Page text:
Sometimes you need access to the iterator or index during iteration. Intuitively it seems like the enhanced for loop should allow this. It doesn't. Take the following example:

for (int i=0; i < numbers.length ; i++) {

    if (i != 0) System.out.print(",");

    System.out.print(numbers[i]);

}

We want to print out a comma-separated list of the values in the array. We need to know whether we're on the first item in order to know if we should print a comma. With enhanced for, there's no way to get at this information. We'd need to keep an index ourselves, or a boolean indicating whether we're past the first item.

Here's another example:

for (Iterator<integer> it = n.iterator() ; it.hasNext() ; )

    if (it.next() < 0)

        it.remove();

In this case, we want to remove the negative items from a collection of Integers. To do this, we need to call a method on the iterator, but when using the enhanced for loop, this iterator would be hidden from us. Therefore, we need to just use the pre-Java 5 method of iterating.

Note, by the way, that Iterator is generic, so the declaration is Iterator<Integer>. Many people seem to miss this and use Iterator in its raw form.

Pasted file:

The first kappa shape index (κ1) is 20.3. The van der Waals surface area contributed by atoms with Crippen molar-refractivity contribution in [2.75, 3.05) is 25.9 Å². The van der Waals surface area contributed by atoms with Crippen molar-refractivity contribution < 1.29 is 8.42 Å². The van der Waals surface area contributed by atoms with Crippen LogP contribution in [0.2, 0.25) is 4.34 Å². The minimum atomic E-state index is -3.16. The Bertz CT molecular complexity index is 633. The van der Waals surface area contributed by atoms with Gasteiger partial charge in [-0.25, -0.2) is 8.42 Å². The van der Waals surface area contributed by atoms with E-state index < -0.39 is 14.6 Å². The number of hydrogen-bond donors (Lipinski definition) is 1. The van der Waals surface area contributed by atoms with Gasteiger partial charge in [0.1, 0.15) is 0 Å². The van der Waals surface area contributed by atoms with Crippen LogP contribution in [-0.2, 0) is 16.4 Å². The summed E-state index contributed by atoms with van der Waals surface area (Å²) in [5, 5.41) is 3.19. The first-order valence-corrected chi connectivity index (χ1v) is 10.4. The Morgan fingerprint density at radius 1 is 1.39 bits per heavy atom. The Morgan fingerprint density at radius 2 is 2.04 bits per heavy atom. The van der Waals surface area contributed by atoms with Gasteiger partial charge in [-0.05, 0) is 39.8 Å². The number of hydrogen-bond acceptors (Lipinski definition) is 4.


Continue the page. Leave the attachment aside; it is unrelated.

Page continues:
Annotations

Annotation processing is a large topic. We're not going to cover all the possibilities and pitfalls of it, as we're limiting our article to core language features.

We will, however, discuss the built-in annotations (SuppressWarnings, Deprecated, and Override) and limitations of annotation processing in general.

Suppress Warnings

This annotation turns off compiler warnings at a class or method level. Sometimes you know better than the compiler that your code must use a deprecated method, or perform some action that cannot be statically determined to be typesafe but in fact is:

@SuppressWarnings("deprecation")

public static void selfDestruct() {

    Thread.currentThread().stop();

}

This is probably the most useful of the built-in annotations. Unfortunately, javac doesn't support it as of 1.5.0_04. It is supported in 1.6, however, and Sun is working on back-porting it to 1.5.

The annotation is supported in Eclipse 3.1 and possibly other IDEs as well. This allows you to keep your code entirely warning-free. If a warning shows up when compiling, you can be certain that you just added it—helping to keep you aware of possibly unsafe code. With the addition of generics, this is even more desirable.

Deprecated